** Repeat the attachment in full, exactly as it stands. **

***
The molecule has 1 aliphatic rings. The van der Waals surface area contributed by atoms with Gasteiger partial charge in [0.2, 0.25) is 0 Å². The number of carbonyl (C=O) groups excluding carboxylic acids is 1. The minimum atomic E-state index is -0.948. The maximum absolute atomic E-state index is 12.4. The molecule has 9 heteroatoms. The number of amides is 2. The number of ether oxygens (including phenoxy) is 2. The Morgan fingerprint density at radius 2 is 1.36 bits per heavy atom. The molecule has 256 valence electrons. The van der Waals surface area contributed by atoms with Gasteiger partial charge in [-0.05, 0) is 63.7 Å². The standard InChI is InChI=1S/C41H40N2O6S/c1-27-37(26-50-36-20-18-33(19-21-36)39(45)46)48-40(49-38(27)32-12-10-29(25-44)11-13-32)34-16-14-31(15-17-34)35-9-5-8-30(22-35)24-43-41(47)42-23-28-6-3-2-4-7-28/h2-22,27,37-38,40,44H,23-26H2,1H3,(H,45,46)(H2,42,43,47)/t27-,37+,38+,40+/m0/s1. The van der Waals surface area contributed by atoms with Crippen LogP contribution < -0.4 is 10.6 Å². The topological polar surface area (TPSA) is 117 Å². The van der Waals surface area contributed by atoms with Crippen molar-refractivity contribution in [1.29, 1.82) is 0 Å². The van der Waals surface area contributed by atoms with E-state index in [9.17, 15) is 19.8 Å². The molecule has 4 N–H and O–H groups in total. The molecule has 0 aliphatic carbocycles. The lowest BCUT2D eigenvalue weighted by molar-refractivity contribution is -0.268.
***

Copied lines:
The molecule has 1 aliphatic rings. The van der Waals surface area contributed by atoms with Gasteiger partial charge in [0.2, 0.25) is 0 Å². The number of carbonyl (C=O) groups excluding carboxylic acids is 1. The minimum atomic E-state index is -0.948. The maximum absolute atomic E-state index is 12.4. The molecule has 9 heteroatoms. The number of amides is 2. The number of ether oxygens (including phenoxy) is 2. The Morgan fingerprint density at radius 2 is 1.36 bits per heavy atom. The molecule has 256 valence electrons. The van der Waals surface area contributed by atoms with Gasteiger partial charge in [-0.05, 0) is 63.7 Å². The standard InChI is InChI=1S/C41H40N2O6S/c1-27-37(26-50-36-20-18-33(19-21-36)39(45)46)48-40(49-38(27)32-12-10-29(25-44)11-13-32)34-16-14-31(15-17-34)35-9-5-8-30(22-35)24-43-41(47)42-23-28-6-3-2-4-7-28/h2-22,27,37-38,40,44H,23-26H2,1H3,(H,45,46)(H2,42,43,47)/t27-,37+,38+,40+/m0/s1. The van der Waals surface area contributed by atoms with Crippen LogP contribution < -0.4 is 10.6 Å². The topological polar surface area (TPSA) is 117 Å². The van der Waals surface area contributed by atoms with Crippen molar-refractivity contribution in [1.29, 1.82) is 0 Å². The van der Waals surface area contributed by atoms with E-state index in [9.17, 15) is 19.8 Å². The molecule has 4 N–H and O–H groups in total. The molecule has 0 aliphatic carbocycles. The lowest BCUT2D eigenvalue weighted by molar-refractivity contribution is -0.268.